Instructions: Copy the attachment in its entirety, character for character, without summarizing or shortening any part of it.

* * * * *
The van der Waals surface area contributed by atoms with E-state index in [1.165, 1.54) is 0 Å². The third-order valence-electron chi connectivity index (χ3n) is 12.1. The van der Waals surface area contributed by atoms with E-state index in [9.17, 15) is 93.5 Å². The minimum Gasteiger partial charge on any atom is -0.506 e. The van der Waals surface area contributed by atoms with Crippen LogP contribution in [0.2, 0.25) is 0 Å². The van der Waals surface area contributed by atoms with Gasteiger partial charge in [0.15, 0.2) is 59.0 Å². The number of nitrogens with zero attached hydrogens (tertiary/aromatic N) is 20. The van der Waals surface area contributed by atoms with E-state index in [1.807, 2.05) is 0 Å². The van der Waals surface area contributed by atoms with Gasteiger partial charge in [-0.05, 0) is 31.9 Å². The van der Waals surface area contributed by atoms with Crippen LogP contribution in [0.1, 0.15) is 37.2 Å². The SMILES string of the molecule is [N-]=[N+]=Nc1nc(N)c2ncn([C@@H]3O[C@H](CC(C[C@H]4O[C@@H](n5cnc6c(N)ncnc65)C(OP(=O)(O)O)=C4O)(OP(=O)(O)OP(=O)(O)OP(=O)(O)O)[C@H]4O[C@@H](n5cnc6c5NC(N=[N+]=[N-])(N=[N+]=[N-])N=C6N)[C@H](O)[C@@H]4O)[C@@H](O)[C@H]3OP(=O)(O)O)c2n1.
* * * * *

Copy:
The van der Waals surface area contributed by atoms with E-state index in [1.165, 1.54) is 0 Å². The third-order valence-electron chi connectivity index (χ3n) is 12.1. The van der Waals surface area contributed by atoms with E-state index in [9.17, 15) is 93.5 Å². The minimum Gasteiger partial charge on any atom is -0.506 e. The van der Waals surface area contributed by atoms with Crippen LogP contribution in [0.2, 0.25) is 0 Å². The van der Waals surface area contributed by atoms with Gasteiger partial charge in [0.15, 0.2) is 59.0 Å². The number of nitrogens with zero attached hydrogens (tertiary/aromatic N) is 20. The van der Waals surface area contributed by atoms with E-state index in [1.807, 2.05) is 0 Å². The van der Waals surface area contributed by atoms with Gasteiger partial charge in [-0.05, 0) is 31.9 Å². The van der Waals surface area contributed by atoms with Crippen LogP contribution in [0.1, 0.15) is 37.2 Å². The SMILES string of the molecule is [N-]=[N+]=Nc1nc(N)c2ncn([C@@H]3O[C@H](CC(C[C@H]4O[C@@H](n5cnc6c(N)ncnc65)C(OP(=O)(O)O)=C4O)(OP(=O)(O)OP(=O)(O)OP(=O)(O)O)[C@H]4O[C@@H](n5cnc6c5NC(N=[N+]=[N-])(N=[N+]=[N-])N=C6N)[C@H](O)[C@@H]4O)[C@@H](O)[C@H]3OP(=O)(O)O)c2n1.